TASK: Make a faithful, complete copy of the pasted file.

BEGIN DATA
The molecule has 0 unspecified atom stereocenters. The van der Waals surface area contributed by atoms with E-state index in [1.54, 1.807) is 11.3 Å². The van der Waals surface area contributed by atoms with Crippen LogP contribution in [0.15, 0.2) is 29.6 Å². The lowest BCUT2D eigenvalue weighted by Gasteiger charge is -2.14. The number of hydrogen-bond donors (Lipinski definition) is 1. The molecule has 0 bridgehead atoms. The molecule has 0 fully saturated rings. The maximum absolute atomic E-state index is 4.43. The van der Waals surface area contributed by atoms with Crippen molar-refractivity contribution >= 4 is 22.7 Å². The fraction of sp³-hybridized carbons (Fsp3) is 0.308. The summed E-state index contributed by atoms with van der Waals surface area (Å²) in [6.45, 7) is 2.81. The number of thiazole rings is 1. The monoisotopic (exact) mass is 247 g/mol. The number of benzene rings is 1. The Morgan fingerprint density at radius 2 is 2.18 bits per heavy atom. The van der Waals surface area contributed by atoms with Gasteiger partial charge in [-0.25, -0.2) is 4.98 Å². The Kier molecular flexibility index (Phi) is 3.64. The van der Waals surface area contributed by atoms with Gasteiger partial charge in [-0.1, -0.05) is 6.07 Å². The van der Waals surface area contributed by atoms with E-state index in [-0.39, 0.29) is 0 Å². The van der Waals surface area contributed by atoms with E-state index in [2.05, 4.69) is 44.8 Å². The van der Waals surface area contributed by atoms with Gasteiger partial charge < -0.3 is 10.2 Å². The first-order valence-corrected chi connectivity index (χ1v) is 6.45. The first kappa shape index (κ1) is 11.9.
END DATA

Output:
The molecule has 0 unspecified atom stereocenters. The van der Waals surface area contributed by atoms with E-state index in [1.54, 1.807) is 11.3 Å². The van der Waals surface area contributed by atoms with Crippen LogP contribution in [0.15, 0.2) is 29.6 Å². The lowest BCUT2D eigenvalue weighted by Gasteiger charge is -2.14. The number of hydrogen-bond donors (Lipinski definition) is 1. The molecule has 0 bridgehead atoms. The molecule has 0 fully saturated rings. The maximum absolute atomic E-state index is 4.43. The van der Waals surface area contributed by atoms with Crippen molar-refractivity contribution >= 4 is 22.7 Å². The fraction of sp³-hybridized carbons (Fsp3) is 0.308. The summed E-state index contributed by atoms with van der Waals surface area (Å²) in [6.45, 7) is 2.81. The number of thiazole rings is 1. The monoisotopic (exact) mass is 247 g/mol. The number of benzene rings is 1. The Morgan fingerprint density at radius 2 is 2.18 bits per heavy atom. The van der Waals surface area contributed by atoms with Gasteiger partial charge in [-0.25, -0.2) is 4.98 Å². The Kier molecular flexibility index (Phi) is 3.64. The van der Waals surface area contributed by atoms with Gasteiger partial charge in [-0.1, -0.05) is 6.07 Å². The van der Waals surface area contributed by atoms with E-state index in [-0.39, 0.29) is 0 Å². The van der Waals surface area contributed by atoms with E-state index in [2.05, 4.69) is 44.8 Å². The van der Waals surface area contributed by atoms with Gasteiger partial charge < -0.3 is 10.2 Å². The first-order valence-corrected chi connectivity index (χ1v) is 6.45. The first kappa shape index (κ1) is 11.9.